The Fifth Carbon Budget is a chance to change our approach to transport

The government has a big problem with carbon from transport. Just as other sectors of the economy are beginning to reel their emissions in, those from domestic transport risk spiralling. Can the Fifth Carbon Budget put us on the road to sustainability?

The 2008 Climate Change Act requires the UK to reduce emissions by 80% from 1990 levels by 2050 via a series of carbon budgets. By the end of June, the government will legislate for the Fifth Carbon Budget focusing on the period 2028 to 2032. Transport is emerging as one of the major stumbling blocks in making the plan a reality. The government’s advisor on carbon emissions, the Committee on Climate Change, published its guidance for the Fifth Carbon Budget in November. It said emissions from transport need to start falling if we are to stay on track for the long-term goals. But emissions from transport are rising, spurred not least by massive government spending on roads.

Currently, about 20% of UK carbon emissions come from domestic transport. In 2013, surface transport emissions (rail and road) were estimated at 110 million tonnes of carbon a year. Of this, cars contributed 59% while a further 35% came from HGVs and vans. For their part, buses and trains contributed 4% and 2% respectively.

Between 1990 and 2013, transport emissions fell 4% because of more efficient engines and the switch from petrol to diesel. But this fall is mainly down to the period of the financial crash – emissions actually increased nearly 10% in the years before 2007, and were up again in 2014.

High transport emissions are the result of government policy. For example, fuel duty has been frozen for each of the last six years, making driving significantly cheaper in real terms. Vehicle Excise Duty is being ring-fenced for spending on roads, creating a permanent multi-billion pound shopping list of major projects. Lavish support is being given to local enterprise partnerships, whose transport expenditure is dominated by yet more tarmac. Meanwhile, the axing back local authorities funding has led to thousands of bus services being lost, and the new Cycling and Walking Investment Strategy is notably light on the investment element.

The Committee on Climate Change suggests transport emissions need to fall by 18% between 2010 and 2020, and by a further 30% from 2020 to 2030. Based on current policies, those look like stretching targets to put it mildly. The government is not expecting us to collectively travel less by car, so what is its plan? Put simply, it is relying on technology to sort everything out. To stay on track, the Climate Change Commission suggests engine efficiency will need to improve by a third and electric vehicles will need to reach 60% of sales by 2030 – to say nothing of the accompanying decarbonisation of electricity generation, demand for which could be 135% higher by 2050.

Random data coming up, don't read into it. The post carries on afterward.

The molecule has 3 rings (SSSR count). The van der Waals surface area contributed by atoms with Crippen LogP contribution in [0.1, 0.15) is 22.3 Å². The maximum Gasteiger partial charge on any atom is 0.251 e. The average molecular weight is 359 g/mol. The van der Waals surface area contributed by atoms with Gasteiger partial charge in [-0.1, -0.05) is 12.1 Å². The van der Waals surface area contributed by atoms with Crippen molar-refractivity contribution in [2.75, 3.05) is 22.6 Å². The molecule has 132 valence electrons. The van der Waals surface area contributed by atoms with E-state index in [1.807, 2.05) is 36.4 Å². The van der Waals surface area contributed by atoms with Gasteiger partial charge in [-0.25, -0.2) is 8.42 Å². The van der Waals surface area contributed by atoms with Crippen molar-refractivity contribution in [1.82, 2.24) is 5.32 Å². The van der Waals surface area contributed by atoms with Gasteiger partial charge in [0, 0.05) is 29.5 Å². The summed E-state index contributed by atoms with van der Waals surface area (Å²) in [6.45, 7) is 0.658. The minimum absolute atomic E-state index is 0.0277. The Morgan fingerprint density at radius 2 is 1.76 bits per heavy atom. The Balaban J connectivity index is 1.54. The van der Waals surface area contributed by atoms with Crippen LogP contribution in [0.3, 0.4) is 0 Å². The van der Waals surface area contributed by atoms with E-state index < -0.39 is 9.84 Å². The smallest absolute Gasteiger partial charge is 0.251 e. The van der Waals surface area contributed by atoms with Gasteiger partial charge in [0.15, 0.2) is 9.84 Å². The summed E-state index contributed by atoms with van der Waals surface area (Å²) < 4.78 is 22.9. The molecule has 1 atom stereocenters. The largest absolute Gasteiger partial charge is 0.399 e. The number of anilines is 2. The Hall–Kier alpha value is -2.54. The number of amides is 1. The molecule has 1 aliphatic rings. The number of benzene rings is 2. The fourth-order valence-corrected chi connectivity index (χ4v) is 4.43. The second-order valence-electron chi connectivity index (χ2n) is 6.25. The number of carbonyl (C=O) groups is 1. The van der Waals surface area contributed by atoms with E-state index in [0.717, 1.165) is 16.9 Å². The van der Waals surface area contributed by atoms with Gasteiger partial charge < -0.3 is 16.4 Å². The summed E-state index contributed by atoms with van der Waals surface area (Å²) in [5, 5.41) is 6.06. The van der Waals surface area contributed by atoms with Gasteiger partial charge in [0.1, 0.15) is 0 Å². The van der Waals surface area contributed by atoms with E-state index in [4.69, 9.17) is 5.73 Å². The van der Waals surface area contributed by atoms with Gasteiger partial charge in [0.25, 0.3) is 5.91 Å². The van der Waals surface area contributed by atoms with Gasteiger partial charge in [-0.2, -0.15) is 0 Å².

So, what should the government be doing? First, it should recognise electric cars alone will not get the job done. We need to invest in public transport rather than road building if we are to keep our towns and cities moving. This approach has allowed London, for example, to reduce per capita car use over the last 25 years. Focusing investment in networks of electric buses like that being trialled in Gothenburg would bring broader benefits to accessibility and air quality.

A generational shift away from car ownership should also be actively encouraged. In our larger cities, Uber, car clubs and journey planning apps mean trips one at a time rather than with the car as a default setting. Encouraging this approach to spread more broadly should be a priority.

More cycling and walking will lower emissions and improve health, too. The Cycling and Walking Investment Strategy says many of the right things, backing it with significant investment will enable it to deliver. There may also be low hanging fruit on HGVs, which represent only 5% of vehicles, but 25% of transport’s carbon emissions. Moving more freight to rail supported by ‘last mile’ road deliveries would reduce emissions while making city streets safer.

These and other initiatives will help get carbon emissions from transport under control – but do so much more besides. Rather than relying on greener cars, the government should seize the opportunities presented by the Fifth Carbon Budget to change the way we think about transport.

Photo by frankieleon

Andrew Allen

Andrew Allen

Andrew Allen is policy analyst at the Campaign for Better Transport. www.bettertransport.org.uk | @AndrewAllen74

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